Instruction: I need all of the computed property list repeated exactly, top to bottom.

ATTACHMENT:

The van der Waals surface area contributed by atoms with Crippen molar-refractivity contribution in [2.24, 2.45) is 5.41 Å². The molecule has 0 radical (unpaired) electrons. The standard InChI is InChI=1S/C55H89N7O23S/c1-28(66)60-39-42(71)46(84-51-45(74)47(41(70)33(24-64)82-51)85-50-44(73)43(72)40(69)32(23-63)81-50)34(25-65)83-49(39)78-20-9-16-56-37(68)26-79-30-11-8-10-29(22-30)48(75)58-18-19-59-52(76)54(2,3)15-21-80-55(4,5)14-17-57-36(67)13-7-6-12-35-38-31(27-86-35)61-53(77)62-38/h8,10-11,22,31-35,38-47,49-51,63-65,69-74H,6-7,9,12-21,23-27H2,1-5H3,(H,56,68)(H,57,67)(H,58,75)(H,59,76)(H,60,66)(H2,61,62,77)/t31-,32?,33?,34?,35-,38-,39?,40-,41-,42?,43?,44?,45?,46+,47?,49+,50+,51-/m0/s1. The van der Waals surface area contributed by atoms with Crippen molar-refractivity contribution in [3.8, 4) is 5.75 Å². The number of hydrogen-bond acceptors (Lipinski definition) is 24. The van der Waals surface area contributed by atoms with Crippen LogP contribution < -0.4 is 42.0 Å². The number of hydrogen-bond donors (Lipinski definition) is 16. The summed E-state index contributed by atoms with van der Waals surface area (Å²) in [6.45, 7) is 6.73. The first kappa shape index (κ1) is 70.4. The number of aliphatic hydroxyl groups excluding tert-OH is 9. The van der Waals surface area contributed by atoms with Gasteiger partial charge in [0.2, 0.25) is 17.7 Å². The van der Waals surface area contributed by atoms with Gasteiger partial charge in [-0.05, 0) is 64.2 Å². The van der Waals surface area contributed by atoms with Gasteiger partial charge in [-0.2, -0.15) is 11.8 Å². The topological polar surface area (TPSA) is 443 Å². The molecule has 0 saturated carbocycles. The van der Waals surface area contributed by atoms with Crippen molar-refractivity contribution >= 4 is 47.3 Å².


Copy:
The van der Waals surface area contributed by atoms with Crippen molar-refractivity contribution in [2.24, 2.45) is 5.41 Å². The molecule has 0 radical (unpaired) electrons. The standard InChI is InChI=1S/C55H89N7O23S/c1-28(66)60-39-42(71)46(84-51-45(74)47(41(70)33(24-64)82-51)85-50-44(73)43(72)40(69)32(23-63)81-50)34(25-65)83-49(39)78-20-9-16-56-37(68)26-79-30-11-8-10-29(22-30)48(75)58-18-19-59-52(76)54(2,3)15-21-80-55(4,5)14-17-57-36(67)13-7-6-12-35-38-31(27-86-35)61-53(77)62-38/h8,10-11,22,31-35,38-47,49-51,63-65,69-74H,6-7,9,12-21,23-27H2,1-5H3,(H,56,68)(H,57,67)(H,58,75)(H,59,76)(H,60,66)(H2,61,62,77)/t31-,32?,33?,34?,35-,38-,39?,40-,41-,42?,43?,44?,45?,46+,47?,49+,50+,51-/m0/s1. The van der Waals surface area contributed by atoms with Crippen molar-refractivity contribution in [3.8, 4) is 5.75 Å². The number of hydrogen-bond acceptors (Lipinski definition) is 24. The van der Waals surface area contributed by atoms with Crippen LogP contribution < -0.4 is 42.0 Å². The number of hydrogen-bond donors (Lipinski definition) is 16. The summed E-state index contributed by atoms with van der Waals surface area (Å²) in [6.45, 7) is 6.73. The first kappa shape index (κ1) is 70.4. The number of aliphatic hydroxyl groups excluding tert-OH is 9. The van der Waals surface area contributed by atoms with Gasteiger partial charge in [0.2, 0.25) is 17.7 Å². The van der Waals surface area contributed by atoms with Gasteiger partial charge in [-0.05, 0) is 64.2 Å². The van der Waals surface area contributed by atoms with Gasteiger partial charge in [-0.2, -0.15) is 11.8 Å². The topological polar surface area (TPSA) is 443 Å². The molecule has 0 saturated carbocycles. The van der Waals surface area contributed by atoms with Crippen molar-refractivity contribution >= 4 is 47.3 Å².